This weekend Sen. Jeff Merkley, D-Ore., shot down prospects for a comprehensive immigration reform bill in the fall, telling constituents that “reform isn’t going to happen this year.” It’s not a surprising statement, but it’s bad news for advocates of comprehensive immigration reform, particularly because Merkley is working with Sen. Chuck Schumer, D-N.Y., on a reform bill.
Facing an electorate that supports at least the idea of immigration reform, but also Republicans who refuse to support it, leading Democrats seem to become more pessimistic about prospects for immigration reform this year. Instead, they are attempting to lay the groundwork for a later effort.
After passing a $600 million border security bill earlier this month, Schumer said he hoped the bill could help win over Republican support for comprehensive immigration reform. “This bill is enormously important because it will clear the path for the bipartisan discussions we need to have about our immigration system,” Schumer said at the time.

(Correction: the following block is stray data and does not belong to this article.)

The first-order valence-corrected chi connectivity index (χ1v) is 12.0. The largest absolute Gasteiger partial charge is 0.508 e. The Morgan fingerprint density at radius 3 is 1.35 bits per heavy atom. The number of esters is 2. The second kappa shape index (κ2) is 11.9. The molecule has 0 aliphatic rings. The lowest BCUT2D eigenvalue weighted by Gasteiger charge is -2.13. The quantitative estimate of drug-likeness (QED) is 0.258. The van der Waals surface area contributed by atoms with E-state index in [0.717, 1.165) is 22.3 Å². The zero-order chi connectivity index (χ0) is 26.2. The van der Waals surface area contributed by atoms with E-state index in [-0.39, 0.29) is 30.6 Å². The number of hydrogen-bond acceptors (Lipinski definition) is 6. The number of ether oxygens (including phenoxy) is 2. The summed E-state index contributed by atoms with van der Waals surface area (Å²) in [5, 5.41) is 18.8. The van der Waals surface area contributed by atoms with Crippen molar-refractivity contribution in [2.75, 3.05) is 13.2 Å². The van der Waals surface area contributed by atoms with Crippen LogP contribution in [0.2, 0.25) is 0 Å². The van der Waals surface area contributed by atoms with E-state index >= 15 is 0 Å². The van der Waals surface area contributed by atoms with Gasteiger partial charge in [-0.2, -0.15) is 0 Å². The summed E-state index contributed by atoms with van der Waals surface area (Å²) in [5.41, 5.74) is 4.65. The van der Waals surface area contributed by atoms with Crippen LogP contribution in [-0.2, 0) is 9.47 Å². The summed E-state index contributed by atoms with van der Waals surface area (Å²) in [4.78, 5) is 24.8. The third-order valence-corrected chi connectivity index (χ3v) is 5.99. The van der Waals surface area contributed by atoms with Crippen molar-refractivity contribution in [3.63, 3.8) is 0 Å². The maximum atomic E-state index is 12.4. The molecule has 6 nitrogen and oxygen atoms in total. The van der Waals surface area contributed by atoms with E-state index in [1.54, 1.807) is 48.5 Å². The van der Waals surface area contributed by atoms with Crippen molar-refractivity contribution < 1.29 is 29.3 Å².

The question is when that will happen. The White House declined earlier this month to give a timetable for when they would like to see comprehensive immigration reform legislation, and Senate Majority Leader Harry Reid’s spokesman has said the effort lacks the votes to proceed. This is a far cry from his statements back in April when he promised immigration reform this year.
The best bet for reforming the immigration system this year lies with smaller bills, and immigrants rights groups have attempted to push for these measures instead. If this happens, the future of comprehensive immigration reform is still unclear, according to Mary Giovagnoli, director of the Immigration Policy Center.
“We don’t have a good measure anymore of what will happen once we get something discreet like the DREAM Act passed,” she says. “But when the sky doesn’t fall in and if people still get reelected after supporting DREAM, it may show members of Congress that leaning into the immigration issue and voting for comprehensive immigration reform could help them politically.”